Sardine Express survival guide

by The Man Standing by Seat 35

seat 35 on an Arriva train

Seat 35

We’re all anxious to see as many people as possible using our new rail service. But there’s one train that could do with rather fewer passengers – the Sardine Express.

The 17:39 from Cardiff is the last evening connection from the whole rail network to Fishguard. Unfortunately, as the first train west out of Cardiff after five thirty, it is always standing room only, at least as far as Bridgend. Hence the Sardine Express.

Making the problem worse, a First Great Western 125 arrives in Cardiff from London at 17:22, and instead of continuing to Swansea, terminates in Cardiff. Anyone continuing west is also going to join the 17:39.

So here’s the Fishguard Trains survival guide for coping if you’re heading back to Fishguard from Cardiff on our last return service.

rush hour crush on 17:39 from Cardiff

standing room only

1  Stand till Bridgend. It’s not so far, and there’s usually a seat afterwards.

2  Arrive at Cardiff in time to catch the 17:04 to Tenby. Get off at Bridgend, and wait half an hour for the Sardine Express to catch up. We reckon you’ll get a seat on both trains.

3  Hang back in the crush, and be the last to get on through the front  door of the front carriage. With luck the refreshment trolley will be in that vestibule too, and tucked behind it will be a fold down seat. Speak nicely to the trolley manager.

4  Persuade everyone on platform 3a who is going no further than Bridgend or Swansea to wait just 9 minutes for a nice First Great Western 125 which will have plenty of seats.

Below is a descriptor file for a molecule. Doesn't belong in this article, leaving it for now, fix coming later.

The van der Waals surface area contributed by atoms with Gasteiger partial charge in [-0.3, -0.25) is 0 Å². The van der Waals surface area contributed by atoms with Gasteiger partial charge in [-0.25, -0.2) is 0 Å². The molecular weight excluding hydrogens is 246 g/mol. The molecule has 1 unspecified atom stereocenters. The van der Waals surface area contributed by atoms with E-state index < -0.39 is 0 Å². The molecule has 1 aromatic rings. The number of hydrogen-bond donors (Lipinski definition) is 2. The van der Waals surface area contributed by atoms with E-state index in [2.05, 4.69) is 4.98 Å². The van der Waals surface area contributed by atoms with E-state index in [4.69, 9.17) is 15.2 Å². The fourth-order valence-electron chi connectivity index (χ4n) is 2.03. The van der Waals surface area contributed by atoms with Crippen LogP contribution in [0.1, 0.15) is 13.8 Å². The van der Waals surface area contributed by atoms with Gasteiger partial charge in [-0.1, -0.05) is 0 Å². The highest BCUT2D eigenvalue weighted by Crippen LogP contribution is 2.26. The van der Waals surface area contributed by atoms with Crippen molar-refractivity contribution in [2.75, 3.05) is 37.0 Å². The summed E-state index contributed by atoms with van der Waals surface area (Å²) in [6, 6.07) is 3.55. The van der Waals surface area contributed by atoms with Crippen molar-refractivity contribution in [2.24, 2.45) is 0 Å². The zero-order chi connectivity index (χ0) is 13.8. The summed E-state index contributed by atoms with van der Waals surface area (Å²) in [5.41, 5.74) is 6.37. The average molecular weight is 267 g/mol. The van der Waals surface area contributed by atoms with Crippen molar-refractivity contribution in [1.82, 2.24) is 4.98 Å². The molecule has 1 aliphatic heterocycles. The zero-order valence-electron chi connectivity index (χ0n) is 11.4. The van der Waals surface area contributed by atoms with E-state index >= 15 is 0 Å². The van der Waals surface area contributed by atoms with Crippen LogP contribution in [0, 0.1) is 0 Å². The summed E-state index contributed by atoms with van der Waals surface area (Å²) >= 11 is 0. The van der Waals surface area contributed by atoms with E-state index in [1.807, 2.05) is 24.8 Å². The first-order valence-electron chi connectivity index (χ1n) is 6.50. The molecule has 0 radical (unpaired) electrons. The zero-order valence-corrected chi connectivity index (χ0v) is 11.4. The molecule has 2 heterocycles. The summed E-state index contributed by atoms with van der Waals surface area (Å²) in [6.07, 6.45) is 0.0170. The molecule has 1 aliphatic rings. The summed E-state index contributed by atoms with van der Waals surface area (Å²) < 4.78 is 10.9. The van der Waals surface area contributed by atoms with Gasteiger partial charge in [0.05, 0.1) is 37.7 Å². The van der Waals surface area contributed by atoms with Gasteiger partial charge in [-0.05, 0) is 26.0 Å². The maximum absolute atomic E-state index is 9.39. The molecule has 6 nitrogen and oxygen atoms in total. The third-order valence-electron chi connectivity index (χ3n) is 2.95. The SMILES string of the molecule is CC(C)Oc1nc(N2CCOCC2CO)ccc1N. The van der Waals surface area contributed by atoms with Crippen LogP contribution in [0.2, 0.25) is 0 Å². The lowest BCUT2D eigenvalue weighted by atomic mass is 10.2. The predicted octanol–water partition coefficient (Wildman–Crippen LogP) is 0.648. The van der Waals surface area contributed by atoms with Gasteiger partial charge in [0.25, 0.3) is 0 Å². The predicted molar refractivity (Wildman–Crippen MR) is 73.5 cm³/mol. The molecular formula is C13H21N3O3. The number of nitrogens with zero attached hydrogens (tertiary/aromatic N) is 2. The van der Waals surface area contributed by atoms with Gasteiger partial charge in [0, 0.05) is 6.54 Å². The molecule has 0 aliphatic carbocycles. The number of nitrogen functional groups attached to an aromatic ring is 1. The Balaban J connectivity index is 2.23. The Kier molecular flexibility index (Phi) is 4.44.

5  Persuade the station announcer at Cardiff to ask Bridgend and Swansea passengers to wait 9 minutes.

6  Qualify for one of the mobility-restricted seats and hope the occupants don’t wait to be asked .

You have a better idea? Good, don’t keep it to yourself, let us know. We’re tired of standing.


Filed under Blog

14 Responses to Sardine Express survival guide

  1. Rhydgaled

    If you are getting on the 17:04 Tenby train, can’t you stay on it to Swansea or Carmarthen (more likely to get a seat on the 17:39 ex-Cardiff after Swansea) or is it overtaken by the 17:39?

    I’ve outlined my suggested solution to the 17:39 for south-west Wales bound passengers before. Make use of the class 150 surplus Arriva has and the class 175 which will hopefully be released from the Holyhead – Wrexham – Cardiff express service by the introduction of a loco-hauled train with DVT in September, to release a class 158 unit from Maesteg/Cheltenham Spa/Ebbw Vale work.

    Then, and here’s the solution, use this class 158 unit to introduce a 17:54 express service to Carmarthen via the Swansea District Line (calling at:
    Bridgend (18:14)
    Port Talbot Parkway (18:25)
    Llanelli (18:54)
    Carmarthen (19:17)
    ). That leap-frogs the 17:39, which reaches Carmarthen at 19:27. This service could then terminate, or it could wait until 19:40 and continue to Fishguard just behind the 17:39 ex-Cardiff (headed for Milford), allowing the 19:00-ish from Fishguard to extend to Carmarthen and elminate the evening change at Clarbeston Road.

    The 158 that works this evening SDL service would also be free to work a 08:50 Carmarthen – Cardiff SDL service followed by the morning boat train to Fishguard and the 13:30 return to Cardiff (if you don’t send it on to Cheltenham).

    • John R

      Rhydgaled You’re very keen to find uses for the District Line, both here and on other fora. But realistically, other than the boat train (and that’s probably debatable, but is now required to avoid closure procedures) are any other services that miss Swansea likely to attract enough passengers to be viable. And once the line through Gowerton is doubled, why wouldn’t they just stay on the main line but just avoid Swansea? Wouldn’t that be faster than the relatively slow DL?

      • Rhydgaled

        The NPTF did a ‘Fishguard Train Services Survey’ in 2004 (download results here: One question asked the destinations to which locals would like to travel by train from Fishguard. There were 31 responces for Carmarthen, 79 for Swansea and 113 for Cardiff (slightly more than the total for Swansea and Carmarthen combined). The top destonation however was London, with 135 responces.